Gorbachev urges mutually acceptable solution in Ukraine crisis, to prevent ‘new Cold War’
In a letter published on his website on Friday the former Soviet President and Nobel Peace Prize winner said that his position on the Ukrainian crisis remains unchanged. “Our main task is to stop the dangerous escalation and find a solution that would be supported by Ukrainian and Russian citizens and prevent a new Cold War,” the message reads.
At the same time, Gorbachev wrote that he would prefer not to get personally involved in the talks and the diplomatic contacts President Vladimir Putin is having with other national leaders almost daily.
The former Soviet leader holds that the original cause of the current dire situation in Ukraine and Crimea lies in the “deliberate wrecking of Perestroika and in the thoughtless and adventurist dissolving of the Soviet Union.” “I was fighting to keep the union state by all political means I had at my disposal. I would like to emphasize – these were political means. Both before and after the pact was made by the heads of the Russian Federation, Belarus and Ukraine in the Belavezha Forest I was warning about the dangerous and destructive consequences,” Gorbachev said in the message. “Unfortunately they did not listen to my warnings. The Supreme Soviet of the Russian Federation approved the destruction of the Soviet Union with applause and not a single word was spoken about Crimea and Sevastopol,” he added.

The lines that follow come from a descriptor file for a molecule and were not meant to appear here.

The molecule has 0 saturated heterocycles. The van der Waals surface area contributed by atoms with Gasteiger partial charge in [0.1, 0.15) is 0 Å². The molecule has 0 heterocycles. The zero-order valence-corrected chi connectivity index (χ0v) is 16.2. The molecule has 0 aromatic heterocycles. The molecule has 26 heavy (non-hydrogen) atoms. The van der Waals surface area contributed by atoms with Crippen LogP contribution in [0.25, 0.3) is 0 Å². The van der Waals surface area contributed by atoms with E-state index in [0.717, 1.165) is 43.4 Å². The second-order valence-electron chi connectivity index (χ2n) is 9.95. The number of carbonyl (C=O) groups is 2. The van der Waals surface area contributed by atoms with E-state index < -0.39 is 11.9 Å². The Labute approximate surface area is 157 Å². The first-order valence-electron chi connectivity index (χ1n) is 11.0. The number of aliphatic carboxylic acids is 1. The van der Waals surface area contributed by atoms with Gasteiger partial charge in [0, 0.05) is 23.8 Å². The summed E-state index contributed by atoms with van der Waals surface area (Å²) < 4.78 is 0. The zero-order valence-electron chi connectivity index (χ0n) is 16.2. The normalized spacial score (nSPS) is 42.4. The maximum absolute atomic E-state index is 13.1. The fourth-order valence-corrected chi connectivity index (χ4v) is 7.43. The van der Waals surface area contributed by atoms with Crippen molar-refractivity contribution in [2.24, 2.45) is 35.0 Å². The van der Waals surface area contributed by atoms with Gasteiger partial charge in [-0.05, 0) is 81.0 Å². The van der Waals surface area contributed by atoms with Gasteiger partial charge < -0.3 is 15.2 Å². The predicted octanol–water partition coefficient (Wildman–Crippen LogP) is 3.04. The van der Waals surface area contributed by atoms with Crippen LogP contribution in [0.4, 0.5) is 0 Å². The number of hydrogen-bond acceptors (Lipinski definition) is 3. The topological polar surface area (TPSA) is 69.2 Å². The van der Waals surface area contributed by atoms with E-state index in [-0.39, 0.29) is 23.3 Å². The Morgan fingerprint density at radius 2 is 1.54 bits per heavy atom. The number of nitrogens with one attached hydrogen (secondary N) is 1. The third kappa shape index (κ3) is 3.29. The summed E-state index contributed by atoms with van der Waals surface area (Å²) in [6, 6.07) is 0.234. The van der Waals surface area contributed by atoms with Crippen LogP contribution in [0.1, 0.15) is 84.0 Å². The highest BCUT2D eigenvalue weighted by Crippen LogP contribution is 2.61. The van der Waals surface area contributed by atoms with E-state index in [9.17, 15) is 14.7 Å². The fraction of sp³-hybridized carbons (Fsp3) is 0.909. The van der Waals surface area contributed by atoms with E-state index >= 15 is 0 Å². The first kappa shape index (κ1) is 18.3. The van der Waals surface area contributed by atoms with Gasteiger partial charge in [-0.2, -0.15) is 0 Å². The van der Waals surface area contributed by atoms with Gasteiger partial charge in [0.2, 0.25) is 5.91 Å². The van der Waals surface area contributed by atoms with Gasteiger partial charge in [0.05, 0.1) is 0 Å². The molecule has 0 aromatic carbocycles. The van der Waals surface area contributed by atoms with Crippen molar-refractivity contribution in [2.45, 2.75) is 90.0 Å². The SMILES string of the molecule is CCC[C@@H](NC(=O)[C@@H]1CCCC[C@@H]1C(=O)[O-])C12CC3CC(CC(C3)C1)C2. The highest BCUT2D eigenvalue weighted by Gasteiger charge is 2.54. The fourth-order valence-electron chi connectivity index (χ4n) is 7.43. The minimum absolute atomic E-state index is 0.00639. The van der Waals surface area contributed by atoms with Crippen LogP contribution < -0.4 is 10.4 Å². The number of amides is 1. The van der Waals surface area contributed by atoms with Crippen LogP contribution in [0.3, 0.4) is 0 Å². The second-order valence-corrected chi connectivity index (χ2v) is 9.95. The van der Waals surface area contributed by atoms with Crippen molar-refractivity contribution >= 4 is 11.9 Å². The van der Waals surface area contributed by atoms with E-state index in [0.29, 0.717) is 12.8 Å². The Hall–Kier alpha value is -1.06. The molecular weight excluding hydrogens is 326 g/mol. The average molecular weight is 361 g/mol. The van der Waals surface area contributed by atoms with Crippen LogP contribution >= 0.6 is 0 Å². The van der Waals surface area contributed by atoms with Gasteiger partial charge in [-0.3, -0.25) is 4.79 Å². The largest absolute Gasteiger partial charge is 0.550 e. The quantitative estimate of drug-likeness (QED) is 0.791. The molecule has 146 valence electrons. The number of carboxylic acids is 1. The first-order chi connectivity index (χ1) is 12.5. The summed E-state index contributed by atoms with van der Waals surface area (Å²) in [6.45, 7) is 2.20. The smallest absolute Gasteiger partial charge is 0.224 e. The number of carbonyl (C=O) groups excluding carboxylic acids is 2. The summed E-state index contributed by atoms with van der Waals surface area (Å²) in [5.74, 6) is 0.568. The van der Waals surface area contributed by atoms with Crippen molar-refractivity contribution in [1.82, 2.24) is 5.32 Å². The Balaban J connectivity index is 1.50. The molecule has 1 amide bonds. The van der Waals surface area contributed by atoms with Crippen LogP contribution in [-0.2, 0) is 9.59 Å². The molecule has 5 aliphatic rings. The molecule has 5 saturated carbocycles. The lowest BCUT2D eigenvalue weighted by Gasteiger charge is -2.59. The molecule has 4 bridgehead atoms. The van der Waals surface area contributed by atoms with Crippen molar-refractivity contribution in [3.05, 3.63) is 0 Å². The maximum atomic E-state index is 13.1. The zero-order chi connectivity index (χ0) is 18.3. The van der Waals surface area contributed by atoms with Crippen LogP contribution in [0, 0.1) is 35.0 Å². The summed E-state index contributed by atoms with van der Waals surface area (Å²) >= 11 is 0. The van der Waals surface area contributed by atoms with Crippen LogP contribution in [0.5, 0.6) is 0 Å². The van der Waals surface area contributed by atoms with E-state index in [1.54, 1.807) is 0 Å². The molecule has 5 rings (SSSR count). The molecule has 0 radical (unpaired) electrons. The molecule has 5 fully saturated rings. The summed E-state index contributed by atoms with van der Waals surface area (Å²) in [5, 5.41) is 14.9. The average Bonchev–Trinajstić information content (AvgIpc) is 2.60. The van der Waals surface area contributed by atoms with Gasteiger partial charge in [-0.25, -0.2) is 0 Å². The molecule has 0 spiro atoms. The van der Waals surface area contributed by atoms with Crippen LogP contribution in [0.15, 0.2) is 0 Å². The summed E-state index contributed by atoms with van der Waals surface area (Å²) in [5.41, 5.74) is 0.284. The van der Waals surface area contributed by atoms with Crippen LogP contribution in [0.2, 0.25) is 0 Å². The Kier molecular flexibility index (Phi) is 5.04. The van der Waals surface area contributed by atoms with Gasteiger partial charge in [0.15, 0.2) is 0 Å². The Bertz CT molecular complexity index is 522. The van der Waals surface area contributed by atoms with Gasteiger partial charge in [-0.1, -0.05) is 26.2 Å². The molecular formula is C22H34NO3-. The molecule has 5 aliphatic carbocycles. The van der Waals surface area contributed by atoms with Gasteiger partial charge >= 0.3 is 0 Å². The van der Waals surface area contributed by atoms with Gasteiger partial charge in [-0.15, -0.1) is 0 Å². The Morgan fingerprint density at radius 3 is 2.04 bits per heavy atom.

Gorbachev refers to the events of late 1991 when the three heads of the Soviet Union’s internal republics –Boris Yeltsin of the Russian Federation, Stanislav Shushkevich of Belarus and Leonid Kravchuk of Ukraine signed a pact on the succession of the Soviet Union in the Belavezha Forest government residence in Belarus. The agreement allowed the ex-soviet republics to become independent states within the Soviet administrative borders and according to it the Crimean Peninsula, populated mostly with ethnic Russians and Russian speakers, remained with Ukraine, even though it was officially made Ukrainian territory in 1954 as a goodwill gesture from the Soviet leader Nikita Khruschev.
Belavezha Accords also put an end to Mikhail Gorbachev’s office as the Soviet President as the country he was heading ceased to exist.
In his Friday letter Gorbachev also said that in modern times the responsibility of the media was especially great. “You must not stir up passions and kindle the atmosphere. Let us remember that we are dealing with two peoples that are connected with ages-long ties. We cannot allow a tragic schism and must help the people to achieve accord,” the ex-Soviet leader wrote.
On Sunday the Crimean people voted almost unanimously to join the Russian Federation and on Monday Gorbachev told the ITAR-TASS news agency that he thought that such a move would be right. “They made it and this is good. People want it and their wishes must be fulfilled,” the agency quoted the ex-Soviet President as saying.